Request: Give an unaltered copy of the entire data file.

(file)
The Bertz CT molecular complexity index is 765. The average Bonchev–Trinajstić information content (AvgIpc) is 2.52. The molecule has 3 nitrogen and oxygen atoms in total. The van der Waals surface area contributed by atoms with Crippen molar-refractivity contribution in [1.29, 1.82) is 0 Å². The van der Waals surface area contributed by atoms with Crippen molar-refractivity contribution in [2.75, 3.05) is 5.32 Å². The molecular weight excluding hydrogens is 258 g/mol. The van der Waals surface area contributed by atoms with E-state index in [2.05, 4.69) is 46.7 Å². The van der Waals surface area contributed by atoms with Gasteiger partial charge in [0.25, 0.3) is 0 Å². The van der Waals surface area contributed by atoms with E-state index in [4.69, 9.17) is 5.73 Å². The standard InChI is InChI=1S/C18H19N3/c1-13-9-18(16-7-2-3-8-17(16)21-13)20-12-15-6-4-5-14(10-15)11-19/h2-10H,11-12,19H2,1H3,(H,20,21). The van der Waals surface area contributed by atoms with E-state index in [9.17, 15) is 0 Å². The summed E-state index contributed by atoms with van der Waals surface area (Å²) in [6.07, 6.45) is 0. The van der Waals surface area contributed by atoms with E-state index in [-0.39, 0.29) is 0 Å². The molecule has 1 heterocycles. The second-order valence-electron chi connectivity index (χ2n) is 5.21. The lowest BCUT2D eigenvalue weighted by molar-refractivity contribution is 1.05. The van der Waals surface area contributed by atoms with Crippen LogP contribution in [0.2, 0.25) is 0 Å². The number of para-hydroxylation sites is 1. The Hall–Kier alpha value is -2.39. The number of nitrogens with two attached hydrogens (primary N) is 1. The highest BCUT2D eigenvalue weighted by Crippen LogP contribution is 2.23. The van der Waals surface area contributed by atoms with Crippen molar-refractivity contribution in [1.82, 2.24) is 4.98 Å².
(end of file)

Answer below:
The Bertz CT molecular complexity index is 765. The average Bonchev–Trinajstić information content (AvgIpc) is 2.52. The molecule has 3 nitrogen and oxygen atoms in total. The van der Waals surface area contributed by atoms with Crippen molar-refractivity contribution in [1.29, 1.82) is 0 Å². The van der Waals surface area contributed by atoms with Crippen molar-refractivity contribution in [2.75, 3.05) is 5.32 Å². The molecular weight excluding hydrogens is 258 g/mol. The van der Waals surface area contributed by atoms with E-state index in [2.05, 4.69) is 46.7 Å². The van der Waals surface area contributed by atoms with Gasteiger partial charge in [0.25, 0.3) is 0 Å². The van der Waals surface area contributed by atoms with E-state index in [4.69, 9.17) is 5.73 Å². The standard InChI is InChI=1S/C18H19N3/c1-13-9-18(16-7-2-3-8-17(16)21-13)20-12-15-6-4-5-14(10-15)11-19/h2-10H,11-12,19H2,1H3,(H,20,21). The van der Waals surface area contributed by atoms with E-state index in [9.17, 15) is 0 Å². The summed E-state index contributed by atoms with van der Waals surface area (Å²) in [6.07, 6.45) is 0. The van der Waals surface area contributed by atoms with E-state index in [-0.39, 0.29) is 0 Å². The molecule has 1 heterocycles. The second-order valence-electron chi connectivity index (χ2n) is 5.21. The lowest BCUT2D eigenvalue weighted by molar-refractivity contribution is 1.05. The van der Waals surface area contributed by atoms with Crippen LogP contribution in [0.2, 0.25) is 0 Å². The number of para-hydroxylation sites is 1. The Hall–Kier alpha value is -2.39. The number of nitrogens with two attached hydrogens (primary N) is 1. The highest BCUT2D eigenvalue weighted by Crippen LogP contribution is 2.23. The van der Waals surface area contributed by atoms with Crippen molar-refractivity contribution in [1.82, 2.24) is 4.98 Å².